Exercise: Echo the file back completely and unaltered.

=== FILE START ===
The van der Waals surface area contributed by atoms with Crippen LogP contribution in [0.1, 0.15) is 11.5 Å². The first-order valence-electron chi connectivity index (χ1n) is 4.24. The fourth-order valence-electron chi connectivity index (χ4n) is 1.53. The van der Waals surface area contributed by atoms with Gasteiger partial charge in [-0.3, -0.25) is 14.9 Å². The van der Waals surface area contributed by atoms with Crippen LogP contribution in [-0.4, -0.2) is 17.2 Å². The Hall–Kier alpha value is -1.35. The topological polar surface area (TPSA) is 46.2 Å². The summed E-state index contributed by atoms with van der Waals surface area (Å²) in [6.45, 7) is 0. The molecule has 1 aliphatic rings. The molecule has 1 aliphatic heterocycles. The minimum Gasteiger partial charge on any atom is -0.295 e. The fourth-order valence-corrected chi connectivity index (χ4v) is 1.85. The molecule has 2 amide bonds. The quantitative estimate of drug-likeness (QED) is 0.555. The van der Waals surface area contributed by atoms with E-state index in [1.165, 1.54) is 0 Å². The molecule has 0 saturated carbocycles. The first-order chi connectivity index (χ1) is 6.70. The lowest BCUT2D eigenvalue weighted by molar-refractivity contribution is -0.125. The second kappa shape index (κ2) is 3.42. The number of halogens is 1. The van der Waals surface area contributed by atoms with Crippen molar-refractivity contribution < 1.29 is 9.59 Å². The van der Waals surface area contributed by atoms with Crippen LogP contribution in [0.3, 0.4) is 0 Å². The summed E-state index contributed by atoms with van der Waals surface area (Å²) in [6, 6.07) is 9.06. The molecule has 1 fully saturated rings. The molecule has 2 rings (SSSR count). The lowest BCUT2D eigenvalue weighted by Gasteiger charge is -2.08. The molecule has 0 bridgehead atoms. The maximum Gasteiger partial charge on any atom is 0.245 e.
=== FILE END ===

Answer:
The van der Waals surface area contributed by atoms with Crippen LogP contribution in [0.1, 0.15) is 11.5 Å². The first-order valence-electron chi connectivity index (χ1n) is 4.24. The fourth-order valence-electron chi connectivity index (χ4n) is 1.53. The van der Waals surface area contributed by atoms with Gasteiger partial charge in [-0.3, -0.25) is 14.9 Å². The van der Waals surface area contributed by atoms with Crippen LogP contribution in [-0.4, -0.2) is 17.2 Å². The Hall–Kier alpha value is -1.35. The topological polar surface area (TPSA) is 46.2 Å². The summed E-state index contributed by atoms with van der Waals surface area (Å²) in [6.45, 7) is 0. The molecule has 1 aliphatic rings. The molecule has 1 aliphatic heterocycles. The minimum Gasteiger partial charge on any atom is -0.295 e. The fourth-order valence-corrected chi connectivity index (χ4v) is 1.85. The molecule has 2 amide bonds. The quantitative estimate of drug-likeness (QED) is 0.555. The van der Waals surface area contributed by atoms with E-state index in [1.165, 1.54) is 0 Å². The molecule has 0 saturated carbocycles. The first-order chi connectivity index (χ1) is 6.70. The lowest BCUT2D eigenvalue weighted by molar-refractivity contribution is -0.125. The second kappa shape index (κ2) is 3.42. The number of halogens is 1. The van der Waals surface area contributed by atoms with Crippen molar-refractivity contribution < 1.29 is 9.59 Å². The van der Waals surface area contributed by atoms with Crippen LogP contribution in [0.3, 0.4) is 0 Å². The summed E-state index contributed by atoms with van der Waals surface area (Å²) in [6, 6.07) is 9.06. The molecule has 1 fully saturated rings. The molecule has 2 rings (SSSR count). The lowest BCUT2D eigenvalue weighted by Gasteiger charge is -2.08. The molecule has 0 bridgehead atoms. The maximum Gasteiger partial charge on any atom is 0.245 e.